Belfast Telegraph

Arlene Foster pays tribute to 'Game of Thrones' effect on business trip to LA

By Clare Weir

Game of Thrones is good for business in Northern Ireland, the Enterprise Minister has said during a visit to Los Angeles. As the show enjoyed royal endorsement from the Queen during her visit to Belfast yesterday, Arlene Foster was meeting senior executives from HBO, the cable giant which makes the show, in America.

The show has already generated more than £87m for the economy here and the filming of season five, set to begin next month, is expected to boost that figure by a further £20m.

During the meeting with HBO films and mini-series senior vice presidents Jay Roewe and Janet Graham-Borba, she discussed further opportunities for the creative industries sector in Northern Ireland and the phenomenal success of the fantasy series.

Game of Thrones has become the most watched programme in HBO's history, having eclipsed even gangster crime drama The Sopranos.

Downhill Beach in Co Londonderry, the Dark Hedges in Ballymoney and Cushendall Caves in the Glens of Antrim have all been used as filming locations and the Paint Hall studios in the Titanic Quarter supports much of the CGI-driven scenes.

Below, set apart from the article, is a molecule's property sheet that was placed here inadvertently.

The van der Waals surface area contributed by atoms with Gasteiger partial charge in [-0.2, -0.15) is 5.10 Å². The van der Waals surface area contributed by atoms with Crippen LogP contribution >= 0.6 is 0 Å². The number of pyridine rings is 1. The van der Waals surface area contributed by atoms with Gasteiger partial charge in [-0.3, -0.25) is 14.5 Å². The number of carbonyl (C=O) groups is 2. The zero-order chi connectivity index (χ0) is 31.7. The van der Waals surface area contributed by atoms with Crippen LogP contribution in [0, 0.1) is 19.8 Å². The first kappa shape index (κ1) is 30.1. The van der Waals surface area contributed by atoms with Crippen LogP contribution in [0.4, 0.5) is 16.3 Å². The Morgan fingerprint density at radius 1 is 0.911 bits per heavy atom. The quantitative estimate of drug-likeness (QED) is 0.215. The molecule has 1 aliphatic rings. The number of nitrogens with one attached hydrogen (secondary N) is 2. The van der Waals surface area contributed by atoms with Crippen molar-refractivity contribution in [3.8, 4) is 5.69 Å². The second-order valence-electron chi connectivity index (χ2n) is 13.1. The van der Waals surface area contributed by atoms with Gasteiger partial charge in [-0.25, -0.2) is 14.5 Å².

Mrs Foster said that the successful relationship with HBO has been incredibly positive for Northern Ireland.

"I look forward to continuing to work with HBO with a view to maximising the potential benefits offered by the creative industry sector in Northern Ireland," she said.

Earlier, the minister attended a business breakfast organised by NI Connections, which aims to bring the diaspora together, with the aim of encouraging further investment back home. Mrs Foster added: "Northern Ireland people are doing amazing things all over the world and, for that reason, it has never been more important to build a global network of people with local roots.

"Northern Irish Connections is all about reconnecting with that 'extended family' and harnessing their goodwill to spread the word and continue to build on our reputation as a good trading partner."

Belfast Telegraph